Daily Court Reporter - News Bill aimed to protect people's due process
Bill aimed to protect people's due process
KEITH ARNOLD, Daily Reporter Staff Writer
Upon return from summer recess, lawmakers seated for a committee in the Ohio House of Representatives may consider a piece of legislation meant to correct officially a public record.
The Final Order Correction Act would effectively protect an Ohioan's due process rights, said Rep. John Barnes Jr., D-Cleveland - the bill's sponsor.
The Final Order Correction Act creates a procedure for when an error, omission or legal defect exists in a public record, a person claiming an interest in its correction may file a petition in the court of common pleas requesting an order for correction or invalidation of the record," Barnes told members of the Civil Justice Committee. "The petition must be filed either in the county where the public office responsible for the record is located or in the county where the record is kept."
Filed as House Bill 672, the bill includes a provision that specifies that a court may find a public record legally defective if the public office improperly executed it, failed to comply with the procedural requirements of state law or violated a petitioner's due process rights when it issued the record.
HB 672 would require a petitioner to specify the error, omission or legal defect - the basis for the petitioner's belief that the record is inaccurate or defective - and the manner in which the petitioner believes the record should be amended, if possible, to cure any inaccuracy.
The public office responsible for perceived mistake, next, would be required to respond by either acknowledging the error, omission or defect, or denying the allegation, stating the basis for its belief that the record is accurate, complete and properly executed.
According to Ohio Legislative Service Commission analysis of the bill, when an error, omission or legal defect exists in a public record, the individual claiming an interest in its correction may file a petition in the court of common pleas requesting an order for correction or invalidation of the record.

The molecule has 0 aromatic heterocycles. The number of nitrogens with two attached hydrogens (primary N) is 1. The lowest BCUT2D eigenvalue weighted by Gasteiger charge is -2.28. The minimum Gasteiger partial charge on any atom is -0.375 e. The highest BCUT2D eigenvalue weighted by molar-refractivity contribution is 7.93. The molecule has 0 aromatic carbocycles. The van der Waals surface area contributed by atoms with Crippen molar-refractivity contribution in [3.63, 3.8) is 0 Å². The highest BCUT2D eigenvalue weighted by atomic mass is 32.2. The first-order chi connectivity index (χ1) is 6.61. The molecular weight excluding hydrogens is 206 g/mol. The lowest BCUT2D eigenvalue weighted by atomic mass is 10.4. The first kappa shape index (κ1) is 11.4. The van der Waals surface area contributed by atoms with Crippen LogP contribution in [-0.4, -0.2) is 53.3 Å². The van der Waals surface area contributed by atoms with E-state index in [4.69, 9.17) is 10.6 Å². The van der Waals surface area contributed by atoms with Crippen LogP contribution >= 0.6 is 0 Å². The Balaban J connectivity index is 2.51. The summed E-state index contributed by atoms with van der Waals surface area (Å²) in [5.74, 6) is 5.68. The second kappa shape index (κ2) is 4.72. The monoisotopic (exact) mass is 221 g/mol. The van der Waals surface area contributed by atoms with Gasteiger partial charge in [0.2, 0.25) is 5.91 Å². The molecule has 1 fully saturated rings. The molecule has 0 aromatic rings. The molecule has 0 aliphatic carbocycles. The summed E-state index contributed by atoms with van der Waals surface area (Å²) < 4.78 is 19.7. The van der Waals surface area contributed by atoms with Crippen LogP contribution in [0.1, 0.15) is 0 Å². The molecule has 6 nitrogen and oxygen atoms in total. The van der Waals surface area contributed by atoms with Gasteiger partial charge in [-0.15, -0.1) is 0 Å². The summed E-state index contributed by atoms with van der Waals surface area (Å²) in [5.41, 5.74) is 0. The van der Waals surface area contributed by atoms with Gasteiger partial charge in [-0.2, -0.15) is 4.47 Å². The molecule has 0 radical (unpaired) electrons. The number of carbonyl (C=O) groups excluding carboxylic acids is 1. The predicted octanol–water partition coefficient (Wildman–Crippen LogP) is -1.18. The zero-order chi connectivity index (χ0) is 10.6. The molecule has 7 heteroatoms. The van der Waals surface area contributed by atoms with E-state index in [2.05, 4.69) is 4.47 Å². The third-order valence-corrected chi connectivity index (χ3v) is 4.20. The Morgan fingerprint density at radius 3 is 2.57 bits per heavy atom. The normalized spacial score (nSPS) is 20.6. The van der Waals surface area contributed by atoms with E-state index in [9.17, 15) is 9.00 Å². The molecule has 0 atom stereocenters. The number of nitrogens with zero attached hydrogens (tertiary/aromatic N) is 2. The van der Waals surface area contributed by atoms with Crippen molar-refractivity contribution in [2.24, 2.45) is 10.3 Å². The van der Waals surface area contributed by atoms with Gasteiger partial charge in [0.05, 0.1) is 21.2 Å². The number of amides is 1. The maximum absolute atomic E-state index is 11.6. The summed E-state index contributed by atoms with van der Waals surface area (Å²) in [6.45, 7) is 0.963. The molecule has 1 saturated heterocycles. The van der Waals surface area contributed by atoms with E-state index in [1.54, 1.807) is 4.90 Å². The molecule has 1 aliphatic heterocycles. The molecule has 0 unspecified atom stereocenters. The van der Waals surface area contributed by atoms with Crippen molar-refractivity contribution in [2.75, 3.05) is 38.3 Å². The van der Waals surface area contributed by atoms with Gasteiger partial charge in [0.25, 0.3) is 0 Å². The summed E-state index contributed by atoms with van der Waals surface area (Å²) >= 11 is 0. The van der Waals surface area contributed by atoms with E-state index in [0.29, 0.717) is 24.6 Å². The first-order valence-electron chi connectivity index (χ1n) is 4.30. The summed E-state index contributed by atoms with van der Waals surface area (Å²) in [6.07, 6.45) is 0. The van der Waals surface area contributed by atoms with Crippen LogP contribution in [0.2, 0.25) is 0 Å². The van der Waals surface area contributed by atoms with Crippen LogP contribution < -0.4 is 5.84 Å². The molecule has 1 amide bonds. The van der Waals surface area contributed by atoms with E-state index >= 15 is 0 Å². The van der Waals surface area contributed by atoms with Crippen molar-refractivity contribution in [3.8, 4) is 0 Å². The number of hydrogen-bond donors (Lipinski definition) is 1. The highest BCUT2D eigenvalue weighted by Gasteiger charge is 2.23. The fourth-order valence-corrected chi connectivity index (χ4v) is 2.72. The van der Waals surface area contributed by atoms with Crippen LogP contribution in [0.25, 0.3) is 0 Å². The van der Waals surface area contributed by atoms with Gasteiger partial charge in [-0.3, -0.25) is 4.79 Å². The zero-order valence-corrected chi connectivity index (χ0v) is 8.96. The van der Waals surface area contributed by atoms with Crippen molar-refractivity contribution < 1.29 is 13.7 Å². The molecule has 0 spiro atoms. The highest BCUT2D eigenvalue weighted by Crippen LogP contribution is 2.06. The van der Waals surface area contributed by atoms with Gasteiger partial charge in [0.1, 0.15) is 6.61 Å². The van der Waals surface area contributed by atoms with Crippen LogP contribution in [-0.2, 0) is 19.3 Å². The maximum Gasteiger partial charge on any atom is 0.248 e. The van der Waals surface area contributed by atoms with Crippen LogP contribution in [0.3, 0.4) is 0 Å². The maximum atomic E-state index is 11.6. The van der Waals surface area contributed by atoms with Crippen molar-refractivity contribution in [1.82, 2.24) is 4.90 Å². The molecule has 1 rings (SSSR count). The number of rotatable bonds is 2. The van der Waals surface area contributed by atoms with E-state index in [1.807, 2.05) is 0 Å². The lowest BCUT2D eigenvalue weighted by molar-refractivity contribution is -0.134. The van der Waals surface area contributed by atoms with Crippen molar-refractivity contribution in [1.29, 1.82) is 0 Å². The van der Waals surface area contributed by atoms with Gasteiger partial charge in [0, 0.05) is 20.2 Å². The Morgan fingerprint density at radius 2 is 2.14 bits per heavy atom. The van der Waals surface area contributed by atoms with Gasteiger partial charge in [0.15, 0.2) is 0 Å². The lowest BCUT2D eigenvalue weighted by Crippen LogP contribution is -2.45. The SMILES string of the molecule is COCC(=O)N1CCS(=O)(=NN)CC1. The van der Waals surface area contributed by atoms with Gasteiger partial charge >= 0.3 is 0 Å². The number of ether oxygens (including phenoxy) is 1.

"The petition must be filed either in the county where the public office responsible for the record is located or in the county where the record is kept," Aida Montano wrote for the commission.
Once the court receives a petition, the court must schedule and conduct a hearing to consider the evidence presented regarding the public record at issue, HB 672 would require.
"After a hearing, if the court finds by a preponderance of the evidence that the error, omission or legal defect described in the petition was made and that the petitioner has been personally affected, the court must issue its findings together with its reasons and make an order to correct the record or declare it invalid," Montano continued. "The order must be filed in the office where the record is required to be kept.
"On or after the date of filing, the record and order must be received as evidence in all subsequent judicial and administrative proceedings that the record was inaccurate or legally defective."
Finally, he bill would require every public office in the state to publish - either in print or on the public office's website - an explanation of the procedure by which such an error may be addressed through the judicial procedure established by the bill.
"The Final Order Correction Act will ensure that the constitutional right of due process is achieved," Barnes said.
A second hearing of the bill had not been scheduled at time of publication.
Date Published: August 24, 2018